The pair from the holster from ten feet gave me clean hits in 1.32 seconds (I had 1.5 for a par time). From 20 feet, I was just over 1.5 second but down one point. The 10 yard reload stage – a pair from the holster, empty reload, followed by another pair was over time – nearly seven seconds. The pair from 60 feet was shot clean in 3.02 seconds – I had 3.5 seconds.

The gun is certainly capable, giving a score with penalties of 88/100. That’s as

good as some of the larger guns I tried on the course.

Three rounds of Black Hills 90gr. JHP fired from fifty yards -- if you look carefully you can see the group low on the silhouette, all inside the secondary scoring zone -- from a light, subcompact, short-barrel 380 Auto.

Conclusions? Just over 10 ½ ounces empty, with a relatively “large” set of sights – with tritium up front (and not in the rear sight, as is my preference), the LCP MAX is made for those who want one of those trendy micro-compact/mid-capacity 9mm pistols without the snap and blast of the 9x19mm in a short barrel/short frame combo.

While I can still function with full power 9mm in such a package, the LCP MAX is LCP-sized; it fits the LCP holsters in which I’ve tried it. The differences include the better sights – already mentioned – and more “BBs” in the cargo hold. Why do you need more ammo?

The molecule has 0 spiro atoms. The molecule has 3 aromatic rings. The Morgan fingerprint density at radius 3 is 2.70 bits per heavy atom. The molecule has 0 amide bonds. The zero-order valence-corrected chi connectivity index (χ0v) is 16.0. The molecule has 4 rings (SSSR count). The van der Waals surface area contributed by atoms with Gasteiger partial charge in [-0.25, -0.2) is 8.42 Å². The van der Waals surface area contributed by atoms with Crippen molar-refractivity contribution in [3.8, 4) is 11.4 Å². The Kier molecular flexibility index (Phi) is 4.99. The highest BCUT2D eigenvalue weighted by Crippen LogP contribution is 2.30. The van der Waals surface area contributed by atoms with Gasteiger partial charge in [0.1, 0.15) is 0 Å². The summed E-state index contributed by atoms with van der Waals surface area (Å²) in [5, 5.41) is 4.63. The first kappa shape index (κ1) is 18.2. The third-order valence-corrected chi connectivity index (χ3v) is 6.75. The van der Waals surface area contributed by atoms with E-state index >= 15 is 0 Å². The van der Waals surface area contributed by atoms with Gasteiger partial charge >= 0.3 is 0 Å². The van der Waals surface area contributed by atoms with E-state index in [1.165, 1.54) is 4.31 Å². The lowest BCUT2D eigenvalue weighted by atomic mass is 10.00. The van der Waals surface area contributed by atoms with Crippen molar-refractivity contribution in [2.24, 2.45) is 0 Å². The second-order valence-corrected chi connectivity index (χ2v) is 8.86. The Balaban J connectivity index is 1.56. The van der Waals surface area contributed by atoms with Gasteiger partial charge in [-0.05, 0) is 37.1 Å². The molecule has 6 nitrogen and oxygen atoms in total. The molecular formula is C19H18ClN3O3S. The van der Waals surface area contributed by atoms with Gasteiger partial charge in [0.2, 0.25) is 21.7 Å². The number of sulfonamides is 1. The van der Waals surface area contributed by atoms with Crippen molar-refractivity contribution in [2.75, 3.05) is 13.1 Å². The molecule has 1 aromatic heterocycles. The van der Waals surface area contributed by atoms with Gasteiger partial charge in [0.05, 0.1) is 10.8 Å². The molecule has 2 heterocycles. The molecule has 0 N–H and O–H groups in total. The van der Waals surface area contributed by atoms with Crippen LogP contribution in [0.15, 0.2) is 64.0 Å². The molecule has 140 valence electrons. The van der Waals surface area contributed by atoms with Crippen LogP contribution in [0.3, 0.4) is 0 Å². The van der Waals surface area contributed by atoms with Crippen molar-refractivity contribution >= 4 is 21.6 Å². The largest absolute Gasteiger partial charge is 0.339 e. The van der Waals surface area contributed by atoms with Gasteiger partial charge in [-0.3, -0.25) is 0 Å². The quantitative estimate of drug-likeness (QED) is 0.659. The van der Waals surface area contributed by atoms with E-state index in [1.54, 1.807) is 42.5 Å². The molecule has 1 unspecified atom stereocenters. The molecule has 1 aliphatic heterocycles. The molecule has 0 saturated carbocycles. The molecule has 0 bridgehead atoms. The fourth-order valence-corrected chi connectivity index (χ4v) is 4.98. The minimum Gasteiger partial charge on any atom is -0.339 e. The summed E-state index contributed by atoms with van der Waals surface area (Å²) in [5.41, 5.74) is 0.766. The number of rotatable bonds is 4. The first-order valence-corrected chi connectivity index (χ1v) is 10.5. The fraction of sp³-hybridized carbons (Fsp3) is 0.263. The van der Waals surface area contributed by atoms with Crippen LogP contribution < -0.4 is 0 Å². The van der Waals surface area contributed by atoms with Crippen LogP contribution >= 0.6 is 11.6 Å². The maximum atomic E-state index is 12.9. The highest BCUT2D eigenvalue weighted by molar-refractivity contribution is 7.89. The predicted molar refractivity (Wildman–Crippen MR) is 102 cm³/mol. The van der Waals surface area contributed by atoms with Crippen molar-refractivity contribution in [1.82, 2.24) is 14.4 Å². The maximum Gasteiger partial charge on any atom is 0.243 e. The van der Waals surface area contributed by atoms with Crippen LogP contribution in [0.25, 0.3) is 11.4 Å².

Some will say that the pathetic 380 ACP needs all the help it can get. I’m not buying. In reality, the added weight of the extra ammo – four rounds or six, depending on magazine – helps you better control the little beastie.

The better sights make passing the Wizard Drill, the “Test” and other range evaluations easier, while making real world use more certain … if you can shoot.

The ergonomics are LCP II-good, made a little better by slightly more width. The 12-round magazine makes it easier to make those longer shots, should one be necessary (or well-advised), and add little to the size of the gun. It’s still pocket-sized. And it’s relevant to compare 13 rounds of 380 to five rounds of 38 Special.

If you want an LCP you can actually shoot well, this could be your baby. I'm happy with the regular LCP line -- but I do love these sights.

-- Rich Grassi